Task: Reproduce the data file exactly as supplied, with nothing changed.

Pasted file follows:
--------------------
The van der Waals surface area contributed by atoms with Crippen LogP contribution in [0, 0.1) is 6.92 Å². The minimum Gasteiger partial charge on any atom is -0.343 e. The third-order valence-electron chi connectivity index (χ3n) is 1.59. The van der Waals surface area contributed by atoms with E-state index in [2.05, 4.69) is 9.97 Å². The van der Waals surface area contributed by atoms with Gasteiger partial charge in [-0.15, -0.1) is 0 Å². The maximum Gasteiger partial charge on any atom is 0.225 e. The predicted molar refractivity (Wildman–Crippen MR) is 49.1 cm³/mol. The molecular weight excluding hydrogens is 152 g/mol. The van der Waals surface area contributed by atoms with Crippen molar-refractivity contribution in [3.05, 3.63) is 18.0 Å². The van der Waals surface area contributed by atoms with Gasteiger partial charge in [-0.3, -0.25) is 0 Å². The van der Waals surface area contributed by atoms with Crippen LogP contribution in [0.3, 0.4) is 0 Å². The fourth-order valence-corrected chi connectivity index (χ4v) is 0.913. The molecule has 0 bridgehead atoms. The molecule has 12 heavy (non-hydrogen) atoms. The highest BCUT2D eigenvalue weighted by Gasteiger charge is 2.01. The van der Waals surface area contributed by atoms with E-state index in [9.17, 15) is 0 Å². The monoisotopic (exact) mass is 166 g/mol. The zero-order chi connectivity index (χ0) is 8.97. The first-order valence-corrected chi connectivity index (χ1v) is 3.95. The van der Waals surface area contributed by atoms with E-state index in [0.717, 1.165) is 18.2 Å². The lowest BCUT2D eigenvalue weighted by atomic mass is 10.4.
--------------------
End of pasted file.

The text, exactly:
The van der Waals surface area contributed by atoms with Crippen LogP contribution in [0, 0.1) is 6.92 Å². The minimum Gasteiger partial charge on any atom is -0.343 e. The third-order valence-electron chi connectivity index (χ3n) is 1.59. The van der Waals surface area contributed by atoms with E-state index in [2.05, 4.69) is 9.97 Å². The van der Waals surface area contributed by atoms with Gasteiger partial charge in [-0.15, -0.1) is 0 Å². The maximum Gasteiger partial charge on any atom is 0.225 e. The predicted molar refractivity (Wildman–Crippen MR) is 49.1 cm³/mol. The molecular weight excluding hydrogens is 152 g/mol. The van der Waals surface area contributed by atoms with Crippen molar-refractivity contribution in [3.05, 3.63) is 18.0 Å². The van der Waals surface area contributed by atoms with Gasteiger partial charge in [-0.3, -0.25) is 0 Å². The van der Waals surface area contributed by atoms with Crippen LogP contribution in [0.3, 0.4) is 0 Å². The fourth-order valence-corrected chi connectivity index (χ4v) is 0.913. The molecule has 0 bridgehead atoms. The molecule has 12 heavy (non-hydrogen) atoms. The highest BCUT2D eigenvalue weighted by Gasteiger charge is 2.01. The van der Waals surface area contributed by atoms with E-state index in [9.17, 15) is 0 Å². The monoisotopic (exact) mass is 166 g/mol. The zero-order chi connectivity index (χ0) is 8.97. The first-order valence-corrected chi connectivity index (χ1v) is 3.95. The van der Waals surface area contributed by atoms with E-state index in [0.717, 1.165) is 18.2 Å². The lowest BCUT2D eigenvalue weighted by atomic mass is 10.4.